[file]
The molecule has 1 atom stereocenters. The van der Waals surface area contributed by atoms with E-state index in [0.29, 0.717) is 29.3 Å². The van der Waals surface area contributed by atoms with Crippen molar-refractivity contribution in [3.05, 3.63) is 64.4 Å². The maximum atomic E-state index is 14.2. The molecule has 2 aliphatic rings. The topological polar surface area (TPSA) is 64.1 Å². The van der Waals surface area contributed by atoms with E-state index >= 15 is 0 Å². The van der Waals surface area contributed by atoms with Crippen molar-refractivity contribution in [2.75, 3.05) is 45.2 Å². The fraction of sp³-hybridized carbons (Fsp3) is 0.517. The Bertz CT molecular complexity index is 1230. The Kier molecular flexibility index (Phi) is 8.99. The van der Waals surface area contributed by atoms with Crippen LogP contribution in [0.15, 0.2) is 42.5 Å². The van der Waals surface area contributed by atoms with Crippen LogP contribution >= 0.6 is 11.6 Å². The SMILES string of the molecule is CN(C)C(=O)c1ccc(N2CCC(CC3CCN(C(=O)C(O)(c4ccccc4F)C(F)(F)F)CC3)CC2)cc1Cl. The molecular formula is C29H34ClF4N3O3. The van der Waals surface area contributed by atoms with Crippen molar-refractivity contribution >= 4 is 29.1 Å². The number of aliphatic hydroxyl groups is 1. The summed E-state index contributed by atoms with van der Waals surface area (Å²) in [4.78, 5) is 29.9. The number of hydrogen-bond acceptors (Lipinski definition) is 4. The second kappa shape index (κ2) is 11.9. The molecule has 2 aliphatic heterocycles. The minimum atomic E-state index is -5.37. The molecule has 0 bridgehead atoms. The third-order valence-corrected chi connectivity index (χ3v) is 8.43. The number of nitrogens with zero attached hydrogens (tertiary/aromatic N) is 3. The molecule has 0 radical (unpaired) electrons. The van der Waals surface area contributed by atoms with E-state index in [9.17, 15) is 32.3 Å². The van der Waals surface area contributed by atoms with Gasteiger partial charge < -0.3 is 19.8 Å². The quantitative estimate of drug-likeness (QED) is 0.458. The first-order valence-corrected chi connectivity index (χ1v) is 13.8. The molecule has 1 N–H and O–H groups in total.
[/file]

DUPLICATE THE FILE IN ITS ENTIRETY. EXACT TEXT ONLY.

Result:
The molecule has 1 atom stereocenters. The van der Waals surface area contributed by atoms with E-state index in [0.29, 0.717) is 29.3 Å². The van der Waals surface area contributed by atoms with Crippen molar-refractivity contribution in [3.05, 3.63) is 64.4 Å². The maximum atomic E-state index is 14.2. The molecule has 2 aliphatic rings. The topological polar surface area (TPSA) is 64.1 Å². The van der Waals surface area contributed by atoms with E-state index >= 15 is 0 Å². The van der Waals surface area contributed by atoms with Crippen molar-refractivity contribution in [2.75, 3.05) is 45.2 Å². The fraction of sp³-hybridized carbons (Fsp3) is 0.517. The Bertz CT molecular complexity index is 1230. The Kier molecular flexibility index (Phi) is 8.99. The van der Waals surface area contributed by atoms with Crippen LogP contribution in [0.15, 0.2) is 42.5 Å². The van der Waals surface area contributed by atoms with Crippen LogP contribution >= 0.6 is 11.6 Å². The SMILES string of the molecule is CN(C)C(=O)c1ccc(N2CCC(CC3CCN(C(=O)C(O)(c4ccccc4F)C(F)(F)F)CC3)CC2)cc1Cl. The molecular formula is C29H34ClF4N3O3. The van der Waals surface area contributed by atoms with Crippen molar-refractivity contribution >= 4 is 29.1 Å². The number of aliphatic hydroxyl groups is 1. The summed E-state index contributed by atoms with van der Waals surface area (Å²) in [4.78, 5) is 29.9. The number of hydrogen-bond acceptors (Lipinski definition) is 4. The second kappa shape index (κ2) is 11.9. The molecule has 2 aliphatic heterocycles. The minimum atomic E-state index is -5.37. The molecule has 0 bridgehead atoms. The third-order valence-corrected chi connectivity index (χ3v) is 8.43. The number of nitrogens with zero attached hydrogens (tertiary/aromatic N) is 3. The molecule has 0 radical (unpaired) electrons. The van der Waals surface area contributed by atoms with E-state index in [9.17, 15) is 32.3 Å². The van der Waals surface area contributed by atoms with Gasteiger partial charge < -0.3 is 19.8 Å². The quantitative estimate of drug-likeness (QED) is 0.458. The first-order valence-corrected chi connectivity index (χ1v) is 13.8. The molecule has 1 N–H and O–H groups in total.